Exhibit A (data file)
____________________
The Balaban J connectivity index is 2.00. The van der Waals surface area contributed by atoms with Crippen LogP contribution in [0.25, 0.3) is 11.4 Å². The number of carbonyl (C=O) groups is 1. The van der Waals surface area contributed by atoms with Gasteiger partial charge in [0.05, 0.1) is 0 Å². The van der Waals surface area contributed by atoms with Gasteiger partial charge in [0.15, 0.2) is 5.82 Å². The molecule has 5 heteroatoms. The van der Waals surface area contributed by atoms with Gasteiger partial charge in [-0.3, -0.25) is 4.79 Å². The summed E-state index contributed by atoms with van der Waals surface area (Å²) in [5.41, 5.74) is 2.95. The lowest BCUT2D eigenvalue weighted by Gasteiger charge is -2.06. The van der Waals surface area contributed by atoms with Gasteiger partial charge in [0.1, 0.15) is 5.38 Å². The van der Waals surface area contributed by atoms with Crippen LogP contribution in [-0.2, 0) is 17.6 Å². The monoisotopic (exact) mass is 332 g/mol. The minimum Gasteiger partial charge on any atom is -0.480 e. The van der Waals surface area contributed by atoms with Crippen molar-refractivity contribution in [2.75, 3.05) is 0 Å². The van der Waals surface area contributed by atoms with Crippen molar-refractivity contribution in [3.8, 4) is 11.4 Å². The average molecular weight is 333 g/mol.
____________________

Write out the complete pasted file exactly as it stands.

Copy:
The Balaban J connectivity index is 2.00. The van der Waals surface area contributed by atoms with Crippen LogP contribution in [0.25, 0.3) is 11.4 Å². The number of carbonyl (C=O) groups is 1. The van der Waals surface area contributed by atoms with Gasteiger partial charge in [0.05, 0.1) is 0 Å². The van der Waals surface area contributed by atoms with Gasteiger partial charge in [0.15, 0.2) is 5.82 Å². The molecule has 5 heteroatoms. The van der Waals surface area contributed by atoms with Gasteiger partial charge in [-0.3, -0.25) is 4.79 Å². The summed E-state index contributed by atoms with van der Waals surface area (Å²) in [5.41, 5.74) is 2.95. The lowest BCUT2D eigenvalue weighted by Gasteiger charge is -2.06. The van der Waals surface area contributed by atoms with Gasteiger partial charge in [0.1, 0.15) is 5.38 Å². The van der Waals surface area contributed by atoms with Crippen LogP contribution in [-0.2, 0) is 17.6 Å². The monoisotopic (exact) mass is 332 g/mol. The minimum Gasteiger partial charge on any atom is -0.480 e. The van der Waals surface area contributed by atoms with Crippen molar-refractivity contribution in [2.75, 3.05) is 0 Å². The van der Waals surface area contributed by atoms with Crippen molar-refractivity contribution in [3.8, 4) is 11.4 Å². The average molecular weight is 333 g/mol.